“I take great pride in only sourcing ingredients that are sustainably harvested or produced or manufactured,” Landuyt said. “A lot of our botanicals we are planting, drying and harvesting ourselves for our products.”

Landuyt said she gets a lot of inspiration for products from her time spent in France. Landuyt embodies certain French landscapes, meals or drinks through her products as well as the slow French lifestyle and indulgence in simple pleasures like coffee. 

Aaiush Jain | Staff Photographer

“I spent a lot of time in France, and I’ve always loved France,” Landuyt said. “I’ve always wanted a piece of that here at home with me in the States.”

Chez Lapin and The Refillery have partnered for two candle refill events, with another one planned for December. Landuyt comes into The Refillery and refills customer’s candles right on the spot. Customers vote on which four fragrances they want to see at the refilling events, and then bring in their empty candle jars to get refilled with their desired amount and fragrance of candle wax. 

“This past time we filled almost 100 candles,” Landuyt said. “That’s 100 candle jars that we’ve put in people’s homes that weren’t produced or wasted.”

Keeping a consistent focus on local business, Russo said she’s interested in a business-to-business model, so The Refillery recently launched a platform for businesses to buy products in bulk. The process began this month, and Goodlander Cocktail Brewery was the first company to order. 

“We are still very much getting started with it,” Russo said. “But I can definitely see the desire for it.”

The owner of the brewery, Wes Shonk, opened Goodlander Cocktail Brewery in the Larimer neighborhood, adjacent to Bakery Square, but the company also does events around the city. 

“We say a cocktail brewery is very similar to a traditional brewery,” Shonk said. “We just make kegs of cocktails instead of beer.”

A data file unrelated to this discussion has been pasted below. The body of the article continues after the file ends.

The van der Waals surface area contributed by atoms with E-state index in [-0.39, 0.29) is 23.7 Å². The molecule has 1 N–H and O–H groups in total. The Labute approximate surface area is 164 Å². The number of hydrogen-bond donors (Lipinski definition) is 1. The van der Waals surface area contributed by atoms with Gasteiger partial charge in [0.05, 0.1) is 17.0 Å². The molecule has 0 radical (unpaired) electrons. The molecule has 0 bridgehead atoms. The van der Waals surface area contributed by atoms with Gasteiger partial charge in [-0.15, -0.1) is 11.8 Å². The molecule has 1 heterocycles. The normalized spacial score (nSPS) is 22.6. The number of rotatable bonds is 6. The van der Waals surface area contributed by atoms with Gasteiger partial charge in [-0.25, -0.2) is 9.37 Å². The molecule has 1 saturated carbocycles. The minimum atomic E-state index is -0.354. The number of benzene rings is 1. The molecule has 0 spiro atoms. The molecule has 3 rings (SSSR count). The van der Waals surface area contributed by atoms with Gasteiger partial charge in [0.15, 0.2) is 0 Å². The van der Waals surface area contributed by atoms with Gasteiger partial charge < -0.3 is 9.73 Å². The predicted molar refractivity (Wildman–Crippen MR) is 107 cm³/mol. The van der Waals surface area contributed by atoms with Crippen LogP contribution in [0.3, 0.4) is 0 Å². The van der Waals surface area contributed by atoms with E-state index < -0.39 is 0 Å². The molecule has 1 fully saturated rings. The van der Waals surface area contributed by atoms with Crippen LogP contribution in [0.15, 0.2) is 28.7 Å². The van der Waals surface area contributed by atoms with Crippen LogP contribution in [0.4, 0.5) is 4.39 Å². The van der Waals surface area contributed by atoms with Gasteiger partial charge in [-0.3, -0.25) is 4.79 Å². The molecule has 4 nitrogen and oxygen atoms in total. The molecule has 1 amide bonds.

Shonk said he created the cocktail brewery with a business model surrounding low-waste beverages. 

“We use real, fresh ingredients,” Shonk said. “All our spent produce is composted.”

In addition to using low-waste ingredients, Goodlander Cocktail Brewery also specializes in reusable and refillable containers. The drinks come in kegs that customers wash and refill.

In an effort to reduce even more single-use plastic, Shonk said Goodlander Cocktail Brewery buys refillable hand soap and vinegar from The Refillery. Shonk recognized that these are frequently used products, and continually purchasing gallons of hand soap or vinegar accumulates a lot of plastic. 

“We all need to use soap, and it’s frustrating when every soap available is packaged in single-use packaging,” Shonk said. 

Shonk said The Refillery specializes in hard-to-find products, like white vinegar, and switching to refillable products is beneficial in producing less waste which is a big goal for his company. 

“I know the concept is popular in other larger cities, and I’m very delighted that Pittsburgh has a refillery,” Shonk said. 

He has seen the positive effects of switching to refillable products, and recommends other companies do the same. 

“I think the quality is just as good, and the price is basically the same and you don’t have a piece of waste at the end of it,” Shonk said. “I recommend that all companies switch to refillable products in any category where it’s possible.”